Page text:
Singularity + Sci-Fi = My Nerdy Request
March 30, 2008 8:57 PM   Subscribe

What are some good sci-fi stories (both short and full-length) that explore the idea of singularity?

There's a lot of good sci-fi out there, and googling leads me to chase red herrings while trying to find summaries of collections and novels that aren't yielding what I'm looking for...

Ideally I'd like the story to outline Terry Gorssman's idea of singularity arriving in stages:

"According to Grossman and other singularitarians, immortality will arrive in stages. First, lifestyle and aggressive antiaging therapies will allow more people to approach the 125-year limit of the natural human lifespan. This is bridge one. Meanwhile, advanced medical technology will begin to fix some of the underlying biological causes of aging, allowing this natural limit to be surpassed. This is bridge two. Finally, computers become so powerful that they can model human consciousness. This will permit us to download our personalities into nonbiological substrates. When we cross this third bridge, we become information. And then, as long as we maintain multiple copies of ourselves to protect against a system crash, we won't die."

But I'd also settle for immortality and the possible dystopian nature of it. Macabre and tragedy yield brownie points.

What can you wonderful sci-fi-natics dig up for me?
posted by pedmands to Writing & Language (35 answers total) 32 users marked this as a favorite
This might not be what you're looking for, and you've almost certainly read it already, but the Hitchhiker's Guide books are all basically built upon the singularity of the "infinite improbablity drive," which was reached when the creation of the finite improbability drive allowed someone to calculate the probability of the (seemingly impossible) infinite improbability drive, which was then created, and changed universal history.

It's all an elaborate joke, of course, but it fits.
posted by Navelgazer at 9:05 PM on March 30, 2008

Childhood's End, by Arthur C. Clarke.
posted by Class Goat at 9:10 PM on March 30, 2008

Best answer: You would be looking for Accelerando...available for free download here.
posted by Jon Mitchell at 9:10 PM on March 30, 2008 [1 favorite]

The Metamorphosis of Prime Intellect is available online.

Circuit of Heaven is a book that explores similar themes.
posted by 0xFCAF at 9:16 PM on March 30, 2008

Asimov's The Last Question. Apparently it was his favourite.
posted by Fiasco da Gama at 9:43 PM on March 30, 2008 [1 favorite]

Poul Andersen's Heechee Saga has some stuff about a guy whose consciousness lives on inside a machine.
posted by Ryvar at 9:45 PM on March 30, 2008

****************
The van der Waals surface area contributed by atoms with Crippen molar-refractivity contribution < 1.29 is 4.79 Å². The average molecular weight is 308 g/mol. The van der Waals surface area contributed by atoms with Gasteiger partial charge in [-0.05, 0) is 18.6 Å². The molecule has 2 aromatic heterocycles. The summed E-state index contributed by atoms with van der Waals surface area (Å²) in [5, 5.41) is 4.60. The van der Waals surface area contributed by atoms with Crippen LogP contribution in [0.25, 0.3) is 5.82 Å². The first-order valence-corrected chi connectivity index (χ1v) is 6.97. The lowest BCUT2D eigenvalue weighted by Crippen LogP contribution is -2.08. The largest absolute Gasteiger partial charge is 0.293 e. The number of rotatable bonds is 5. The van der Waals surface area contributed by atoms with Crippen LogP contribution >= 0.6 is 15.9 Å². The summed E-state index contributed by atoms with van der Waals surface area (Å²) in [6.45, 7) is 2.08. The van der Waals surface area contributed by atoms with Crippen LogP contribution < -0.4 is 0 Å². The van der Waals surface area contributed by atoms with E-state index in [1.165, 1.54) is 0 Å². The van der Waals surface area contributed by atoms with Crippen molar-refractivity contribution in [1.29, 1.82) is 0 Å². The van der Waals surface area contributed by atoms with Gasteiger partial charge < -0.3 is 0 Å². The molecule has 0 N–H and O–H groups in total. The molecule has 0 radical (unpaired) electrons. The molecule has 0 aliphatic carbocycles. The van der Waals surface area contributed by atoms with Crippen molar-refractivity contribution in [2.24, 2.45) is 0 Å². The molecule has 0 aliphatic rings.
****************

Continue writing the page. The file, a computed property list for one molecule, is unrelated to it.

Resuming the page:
0xFCAF beat me to it! FWIW, The Metamorphosis of Prime Intellect is by mefi's own localroger. It is delicious.
posted by mindsound at 9:45 PM on March 30, 2008

I 2nd Accelerando by Charlie Stross (also a mefi member)
posted by Razzle Bathbone at 9:45 PM on March 30, 2008

Dresden Codak has a number of strips dealing with a technological singularity. I'm not sure if you want only written stories though.
posted by Orange Pamplemousse at 9:48 PM on March 30, 2008

Best answer: You should check out some Greg Egan.
I dont remember him having any stories dealing with the exact time of a singularity, but he does have a bunch set before and set long after.

His before the singularity stories have people copying into software, but initially they can only run 10 or 30 times slower than flesh. Permutation City and there were other short stories that I cant find.
Here is one of his short stories online Extras, with a different and more disturbing form of immortality.

His after singularity stores take place long afte. Like Diaspora
posted by Iax at 9:53 PM on March 30, 2008

Also, Ian M. Banks' Culture novels have a society of Minds, which are so intelligent as to be completely bored with actual reality. Their consciousness exists primarily in a life of the mind which they call the Land of Infinite Fun. Many of his novels deal with these Minds as primary characters, while also alluding to Sublimed species — civilizations which have so far surpassed the constraints of lifeforms in our sphere of perception that they have effectively absconded to a higher plane. The Sublimed are incorporated in the Culture novels mostly as an enigma. As far as I have read, they're never detailed.

The contrast between the Minds and the Sublimed is a strong subtext of his work, IMO — the minds (I gather) could easily Sublime and move on to higher planes, but they maintain an explicitly busybody interest in our Einsteinian physicality.